GIF=Graphical Interchange Format

JPEG or JPG=Joint Photograph Experts Group


GIF and JPG file formats have been around since the early days of web graphics. Both are compression formats for graphic files. Which extension do you wish to use? The answer depends on what type of image it is you wish to compress.

JPEG ( jay-peg )

The JPG format supports a palette of over 16 million colors.This will allow you to compress high photograph quality images without much loss in quality, but the large palette could make for a huge file size, depending on the quality of the original image. When JPG compresses the file, the more you compress it the more you will loose quality in the image. Basically JPG compression equals loss of image data. You should experiment with your file to see how much you can compress it before you save it, to see how much quality you are willing to loose for the sake of compression. With this in mind, JPG still works great for high quality images.For images that are less in color complexity, compression may be too obvious and the degradation in quality will be much more noticeable.


Unfortunately, GIF images can only be 256 colors at the most, however it is the fact that you can use less colors that makes the GIF format more attractive at times. With the GIF format, you can reduce the color palette to suit the image, which reduces image size but not quality, because compression is not necessary.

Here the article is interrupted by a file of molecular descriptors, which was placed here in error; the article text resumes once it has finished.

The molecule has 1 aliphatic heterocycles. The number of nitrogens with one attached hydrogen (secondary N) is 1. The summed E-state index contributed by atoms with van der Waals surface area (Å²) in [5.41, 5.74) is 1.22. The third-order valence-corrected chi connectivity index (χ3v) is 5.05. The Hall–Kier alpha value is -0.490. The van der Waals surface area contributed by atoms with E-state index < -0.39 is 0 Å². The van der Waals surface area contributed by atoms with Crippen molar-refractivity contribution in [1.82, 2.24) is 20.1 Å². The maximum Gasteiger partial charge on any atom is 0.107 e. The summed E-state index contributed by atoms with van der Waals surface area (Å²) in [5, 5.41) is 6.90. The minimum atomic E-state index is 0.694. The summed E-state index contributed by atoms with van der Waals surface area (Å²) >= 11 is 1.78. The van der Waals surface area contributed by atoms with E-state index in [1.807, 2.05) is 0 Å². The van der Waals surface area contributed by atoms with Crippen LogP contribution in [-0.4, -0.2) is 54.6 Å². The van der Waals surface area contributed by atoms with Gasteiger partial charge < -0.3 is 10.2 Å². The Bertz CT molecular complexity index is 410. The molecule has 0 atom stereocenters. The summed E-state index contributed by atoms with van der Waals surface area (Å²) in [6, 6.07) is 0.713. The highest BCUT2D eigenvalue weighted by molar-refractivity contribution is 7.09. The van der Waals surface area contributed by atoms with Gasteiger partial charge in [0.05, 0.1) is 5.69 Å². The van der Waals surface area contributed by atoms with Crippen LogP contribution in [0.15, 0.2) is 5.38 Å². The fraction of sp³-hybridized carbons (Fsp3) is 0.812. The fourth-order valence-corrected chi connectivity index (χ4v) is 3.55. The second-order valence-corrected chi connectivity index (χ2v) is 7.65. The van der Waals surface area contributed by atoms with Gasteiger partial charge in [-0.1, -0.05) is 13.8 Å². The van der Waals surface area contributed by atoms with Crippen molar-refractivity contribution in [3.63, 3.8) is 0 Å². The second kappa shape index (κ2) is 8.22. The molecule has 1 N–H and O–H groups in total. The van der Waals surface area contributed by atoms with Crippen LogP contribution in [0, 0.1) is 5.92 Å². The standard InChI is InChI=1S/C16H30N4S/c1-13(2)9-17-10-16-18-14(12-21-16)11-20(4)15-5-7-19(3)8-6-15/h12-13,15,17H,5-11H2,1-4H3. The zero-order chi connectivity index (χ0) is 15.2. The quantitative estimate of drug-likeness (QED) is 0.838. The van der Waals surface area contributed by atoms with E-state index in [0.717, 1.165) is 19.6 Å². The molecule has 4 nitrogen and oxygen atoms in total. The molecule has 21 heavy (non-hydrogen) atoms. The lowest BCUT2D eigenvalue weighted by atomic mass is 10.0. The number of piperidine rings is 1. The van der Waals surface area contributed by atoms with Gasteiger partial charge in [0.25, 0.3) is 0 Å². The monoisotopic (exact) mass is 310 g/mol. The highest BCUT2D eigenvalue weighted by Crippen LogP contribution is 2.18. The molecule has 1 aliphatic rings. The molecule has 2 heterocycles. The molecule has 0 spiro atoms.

Another advantage with GIF is you can create transparent images. With that I mean you pick a color in the images palette and make it transparent, so no matter what color background you place the image on, it will blend in perfectly. GIF is also the format of choice when creating animated images, buttons, banners, or icons.

Here are 2 images. One of them is a JPEG, the other a GIF. Can you figure out which one is the JPG and GIF without cheating?

If you guessed that the top one is JPEG, and the bottom is GIF, you guessed right. These were both the same original image, the top JPG image is 9k in size, and the bottom GIF is 26k in size. As you can see in this case with a large color palette, JPG does a much better job of compression.

Here are 2 more images. Can you guess which one is JPEG and GIF now?

If you guessed that the top one is GIF, and the bottom is JPEG, you guessed right. These were both the same original image, the top GIF image is 4k in size, and the bottom JPEG is 5k in size. The difference may not be much, but the images are small with a small color palette. The GIF image was reduced to used only 30 colors, but the difference between the 2 images isn’t really noticeable because of the minimum number of colors that was used to create the original image.

  • For photographs, or high images with a large color palette, use JPG for compression.
  • If you want to create a transparent image, you will have to use GIF.
  • For logos, or images with a small number of colors, use GIF.

The bottom line is to experiment with both with your images, and find which one you like better for a particular image.

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